Close vote will hang on Ulster Unionists

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The Independent Online

Political Correspondent

Monday's vote on disclosure of earnings could be extremely close, as seven Conservative MPs declared they could vote with Labour, enough to wipe out the Tory majority of eight. This means the vote could depend on the turnout of Ulster Unionist MPs.

Although it is in theory a "free" vote, with the whips not enforcing party discipline, in effect the House will divide on party lines. All the opposition parties are in favour of the original Nolan report, including its call for full disclosure of income related to status as MPs. The "payroll" vote of 100 Government ministers and their aides will follow the Prime Minister's lead and Downing Street's statement yesterday that he "welcomes" the select committee report "and will vote for a resolution which implements it".

Donald Dewar, Labour's chief whip, said the matter was a "clear issue of principle, and the Prime Minister has lined up on the wrong side of it". He said he was "confident that all Labour MPs would make an effort to attend".

After the death on Tuesday of Derek Enright, Labour MP for Hemsworth, and including the whipless Sir Richard Body as a Conservative, the Tories' majority is now eight.

The vote will turn on two factors: the number of Tory MPs prepared to vote for a Labour amendment to the select committee's recommendations, and the turnout of the opposition parties.

Yesterday, the Tory MPs who said they were in favour of full disclosure were: John Biffen, Steven Day, Hugh Dykes, David Martin, Richard Shepherd, Sir Teddy Taylor and David Wilshire. Not all of them will necessarily vote with the opposition, but several other MPs were undecided, including David Nicholson (C, Taunton) who said he was "sympathetic to disclosure, but had not weighed up all the pros and cons".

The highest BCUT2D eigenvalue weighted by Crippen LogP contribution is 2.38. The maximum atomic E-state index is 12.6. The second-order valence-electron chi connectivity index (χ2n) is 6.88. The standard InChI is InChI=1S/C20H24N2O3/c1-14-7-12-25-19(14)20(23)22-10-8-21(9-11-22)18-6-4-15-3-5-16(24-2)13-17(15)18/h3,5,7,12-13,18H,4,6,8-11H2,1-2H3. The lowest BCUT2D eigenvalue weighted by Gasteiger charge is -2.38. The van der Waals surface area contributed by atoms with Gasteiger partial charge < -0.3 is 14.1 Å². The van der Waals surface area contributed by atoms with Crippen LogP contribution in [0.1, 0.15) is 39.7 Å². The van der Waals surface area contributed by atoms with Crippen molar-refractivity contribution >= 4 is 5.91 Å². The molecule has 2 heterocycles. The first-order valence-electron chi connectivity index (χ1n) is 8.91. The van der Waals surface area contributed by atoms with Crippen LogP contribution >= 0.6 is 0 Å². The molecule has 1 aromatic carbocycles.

Some Tories, such as Sir Teddy, a battle-scarred rebel from the Euro- revolt, want full disclosure but only after the next election - on the grounds that it would be unfair to change the rules for existing MPs. This means that Labour may have to table two amendments. The first would give effect to Nolan's original recommendation for full disclosure of income, in pounds 5,000 bands, by the end of this year. The second, designed to maximise Tory support, would bring it in in the next parliament.

Labour, the Liberal Democrats and the Scottish and Welsh nationalists are hoping for full attendance. Ian Paisley's three Democratic Unionists and Independent Unionist Robert McCartney are expected to vote with Labour.

But the intentions of the nine Ulster Unionists are less clear. The leader, David Trimble, and his new whip, Martyn Smith, are in the United States. They are expected back at the weekend, and it is thought unlikely their nine members will vote with the Tories.

Tory members of the select committee which turned Lord Nolan's report into a recommended ban on advocacy launched an offensive to argue that their proposals were a "better way" of achieving Nolan's objectives.

Sir Terence Higgins (C, Worthing), said: "Frankly we have been left to pick up the pieces - they did not have enough time, and we dealt with problems that they didn't even think of."